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Latest Activity Report (2011)

The earthquake and tsunami that struck Japan on 11 March devastated the northeastern coast of Honshu island.

Japan tsunami

Approximately 15,000 people were killed and 6,000 were injured. At the end of the year, some 5,000 people were still missing.

Japanese emergency teams were largely able to respond to the needs of survivors, and Médecins Sans Frontières/Doctors Without Borders (MSF) offered specialist assistance.

The day after the quake and tsunami, staff made their way to affected areas by helicopter and began providing survivors with medical care and distributing relief items.

In the weeks that followed, MSF distributed 4,030 blankets, 6,500 litres of water, a generator for a temporary shelter in Baba-Nakayama village and 10,000 hygiene kits containing soap, toothbrushes, toothpaste and towels.

MSF also provided kits containing batteries, candles and matches to some 4,000 people and donated 110,000 euros’ worth of medicines, medical equipment and supplies.

Work in Minami Sanriku and Taro

MSF worked principally in the northern coastal towns of Minami Sanriku and Taro, where the main healthcare facilities were totally destroyed.

From March to June, medical teams conducted some 4,840 consultations. Patients’ main complaints were hypertension and upper respiratory tract infections.

MSF delivered two 30-seater buses to authorities in Minami Sanriku to help transport patients from evacuation centres and temporary housing to medical facilities.

At the request of people staying in a centre in Baba-Nakayama, MSF designed and helped construct a semi-permanent shelter close by. The team supervised 25 evacuees building a private space for approximately 30 women and children, which reduced overcrowding in the existing centre.

In Taro, MSF designed and built a temporary clinic, for use until a more permanent structure is completed. This was handed over to local health authorities in December.

MSF also delivered a vehicle specifically designed to transport disabled patients living in and around Taro.

Psychological support

After the initial emergency response, the team shifted focus to the mental health needs of survivors, offering psychological support, especially for people living in evacuation centres.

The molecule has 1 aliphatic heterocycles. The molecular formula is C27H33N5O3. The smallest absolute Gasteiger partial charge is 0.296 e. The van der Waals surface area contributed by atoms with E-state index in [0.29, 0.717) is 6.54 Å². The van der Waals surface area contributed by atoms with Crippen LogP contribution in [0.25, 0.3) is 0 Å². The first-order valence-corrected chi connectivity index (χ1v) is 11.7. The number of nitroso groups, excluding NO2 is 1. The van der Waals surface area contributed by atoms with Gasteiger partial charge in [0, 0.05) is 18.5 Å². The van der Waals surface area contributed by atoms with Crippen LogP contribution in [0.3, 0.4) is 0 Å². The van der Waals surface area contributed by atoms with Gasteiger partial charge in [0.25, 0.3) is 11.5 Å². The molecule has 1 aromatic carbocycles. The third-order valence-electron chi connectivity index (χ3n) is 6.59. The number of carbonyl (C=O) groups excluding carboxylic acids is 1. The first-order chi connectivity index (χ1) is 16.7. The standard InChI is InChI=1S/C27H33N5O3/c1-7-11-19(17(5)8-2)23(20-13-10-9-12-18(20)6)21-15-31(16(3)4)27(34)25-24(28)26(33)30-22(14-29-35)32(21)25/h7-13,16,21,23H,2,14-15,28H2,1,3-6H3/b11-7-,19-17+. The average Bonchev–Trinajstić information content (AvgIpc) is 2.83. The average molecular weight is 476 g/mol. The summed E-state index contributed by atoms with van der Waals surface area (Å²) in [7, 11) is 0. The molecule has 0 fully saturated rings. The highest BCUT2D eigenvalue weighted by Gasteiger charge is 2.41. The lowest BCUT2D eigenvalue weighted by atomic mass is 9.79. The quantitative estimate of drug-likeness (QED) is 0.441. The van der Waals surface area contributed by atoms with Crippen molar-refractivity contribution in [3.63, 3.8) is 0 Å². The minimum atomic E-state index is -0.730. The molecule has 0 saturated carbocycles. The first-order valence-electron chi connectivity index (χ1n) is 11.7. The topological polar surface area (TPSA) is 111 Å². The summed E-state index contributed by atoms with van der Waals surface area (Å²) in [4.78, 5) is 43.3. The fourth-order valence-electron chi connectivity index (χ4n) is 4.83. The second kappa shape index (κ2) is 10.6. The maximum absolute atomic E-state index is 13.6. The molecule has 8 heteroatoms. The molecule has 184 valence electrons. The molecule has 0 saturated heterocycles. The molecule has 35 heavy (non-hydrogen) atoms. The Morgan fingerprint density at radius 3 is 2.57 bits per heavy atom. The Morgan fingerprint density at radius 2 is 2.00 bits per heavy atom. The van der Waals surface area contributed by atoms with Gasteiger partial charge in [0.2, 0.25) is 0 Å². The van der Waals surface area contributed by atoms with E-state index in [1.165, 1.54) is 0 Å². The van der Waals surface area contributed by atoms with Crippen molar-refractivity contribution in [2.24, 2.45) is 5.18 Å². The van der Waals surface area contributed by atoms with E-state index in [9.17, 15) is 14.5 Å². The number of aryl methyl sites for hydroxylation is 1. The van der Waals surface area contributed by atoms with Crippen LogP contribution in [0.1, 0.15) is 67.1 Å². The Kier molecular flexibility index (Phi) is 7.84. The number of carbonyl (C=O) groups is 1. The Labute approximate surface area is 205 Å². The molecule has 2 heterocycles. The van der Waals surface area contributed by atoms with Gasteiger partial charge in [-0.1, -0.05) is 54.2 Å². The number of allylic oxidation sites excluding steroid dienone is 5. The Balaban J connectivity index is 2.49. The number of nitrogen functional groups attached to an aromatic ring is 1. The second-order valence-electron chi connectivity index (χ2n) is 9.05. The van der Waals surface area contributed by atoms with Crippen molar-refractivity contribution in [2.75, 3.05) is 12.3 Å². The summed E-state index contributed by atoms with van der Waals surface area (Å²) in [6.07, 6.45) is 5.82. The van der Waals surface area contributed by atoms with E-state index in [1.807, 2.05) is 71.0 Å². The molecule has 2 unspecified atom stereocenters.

MSF psychologists carried out activities to raise awareness of mental health issues and the support that was available.

Staff conducted interviews with the media, including a local radio station set up by survivors of the disaster. They discussed how to identify potential problems and manage stress, how parents can help their children, and where to seek support.

MSF staff accompanied nurses on visits to temporary shelters and provided direct training in mental health during consultations with patients. They also visited schools to advise teachers on supporting children post-trauma.

In April, a café was set up near the Bayside Arena of Minami Sanriku. Here, people could talk in an informal setting, with a team of MSF psychologists on hand to provide counselling. For those in need of extra support, staff offered one-to-one sessions.

The main problems reported by people at the café related to stress management, difficulties with memory and concentration, and sleeping disorders due to crowded conditions in temporary housing. Older people were often concerned about dementia.

At the end of June, MSF handed over its activities at the café to a local association. More than 4,100 people had used the space, and 646 people had received psychological assistance.

Over 970 individual support sessions and 295 group sessions were held in Minami Sanriku and Taro.

At the end of 2011, MSF had four staff in Japan. MSF began working in the country in 2011.

Field story

Ha Young Lee, coordinator of the MSF psychological team

“Although some people have their own coping mechanisms and can deal with the situation in which they find themselves, others find it very difficult.

"People can have intrusive memories of the event, flashbacks, nightmares. They can withdraw and not want to communicate. Some will not be able to sleep or eat. And all of these things can make them very different than they used to be and can cause significant suffering.

“Children are particularly vulnerable – it can be difficult for them to understand what is going on. They have limited space where they can freely express their emotions. They have lost the space to learn and play.”

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